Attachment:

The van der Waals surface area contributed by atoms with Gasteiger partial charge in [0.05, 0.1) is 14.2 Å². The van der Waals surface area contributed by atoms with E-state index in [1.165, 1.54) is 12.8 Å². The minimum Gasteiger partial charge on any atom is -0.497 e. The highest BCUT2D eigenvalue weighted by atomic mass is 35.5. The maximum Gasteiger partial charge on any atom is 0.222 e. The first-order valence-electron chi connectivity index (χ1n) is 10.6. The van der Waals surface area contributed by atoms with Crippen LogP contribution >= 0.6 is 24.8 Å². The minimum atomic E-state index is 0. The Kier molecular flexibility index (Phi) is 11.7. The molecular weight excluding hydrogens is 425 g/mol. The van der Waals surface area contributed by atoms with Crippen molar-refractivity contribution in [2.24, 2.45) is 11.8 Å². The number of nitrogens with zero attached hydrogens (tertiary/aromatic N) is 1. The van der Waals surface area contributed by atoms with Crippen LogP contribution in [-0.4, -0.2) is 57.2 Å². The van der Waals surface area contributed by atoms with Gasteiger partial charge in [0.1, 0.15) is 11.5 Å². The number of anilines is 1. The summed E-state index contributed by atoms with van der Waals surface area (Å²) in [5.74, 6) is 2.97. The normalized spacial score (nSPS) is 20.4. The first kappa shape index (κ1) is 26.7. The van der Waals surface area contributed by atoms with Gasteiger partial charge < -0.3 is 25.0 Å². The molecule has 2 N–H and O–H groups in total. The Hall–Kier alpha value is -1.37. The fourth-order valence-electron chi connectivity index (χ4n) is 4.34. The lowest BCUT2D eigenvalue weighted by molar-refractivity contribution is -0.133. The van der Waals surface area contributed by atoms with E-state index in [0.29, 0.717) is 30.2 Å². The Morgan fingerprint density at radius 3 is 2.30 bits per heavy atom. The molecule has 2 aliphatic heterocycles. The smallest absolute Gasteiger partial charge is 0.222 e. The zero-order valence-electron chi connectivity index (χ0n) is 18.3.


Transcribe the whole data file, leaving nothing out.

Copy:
The van der Waals surface area contributed by atoms with Gasteiger partial charge in [0.05, 0.1) is 14.2 Å². The van der Waals surface area contributed by atoms with E-state index in [1.165, 1.54) is 12.8 Å². The minimum Gasteiger partial charge on any atom is -0.497 e. The highest BCUT2D eigenvalue weighted by atomic mass is 35.5. The maximum Gasteiger partial charge on any atom is 0.222 e. The first-order valence-electron chi connectivity index (χ1n) is 10.6. The van der Waals surface area contributed by atoms with Crippen LogP contribution >= 0.6 is 24.8 Å². The minimum atomic E-state index is 0. The Kier molecular flexibility index (Phi) is 11.7. The molecular weight excluding hydrogens is 425 g/mol. The van der Waals surface area contributed by atoms with Crippen molar-refractivity contribution in [2.24, 2.45) is 11.8 Å². The number of nitrogens with zero attached hydrogens (tertiary/aromatic N) is 1. The van der Waals surface area contributed by atoms with Crippen LogP contribution in [-0.4, -0.2) is 57.2 Å². The van der Waals surface area contributed by atoms with Gasteiger partial charge in [0.1, 0.15) is 11.5 Å². The number of anilines is 1. The summed E-state index contributed by atoms with van der Waals surface area (Å²) in [5.74, 6) is 2.97. The normalized spacial score (nSPS) is 20.4. The first kappa shape index (κ1) is 26.7. The van der Waals surface area contributed by atoms with Gasteiger partial charge < -0.3 is 25.0 Å². The molecule has 2 N–H and O–H groups in total. The Hall–Kier alpha value is -1.37. The fourth-order valence-electron chi connectivity index (χ4n) is 4.34. The lowest BCUT2D eigenvalue weighted by molar-refractivity contribution is -0.133. The van der Waals surface area contributed by atoms with E-state index in [0.29, 0.717) is 30.2 Å². The Morgan fingerprint density at radius 3 is 2.30 bits per heavy atom. The molecule has 2 aliphatic heterocycles. The smallest absolute Gasteiger partial charge is 0.222 e. The zero-order valence-electron chi connectivity index (χ0n) is 18.3.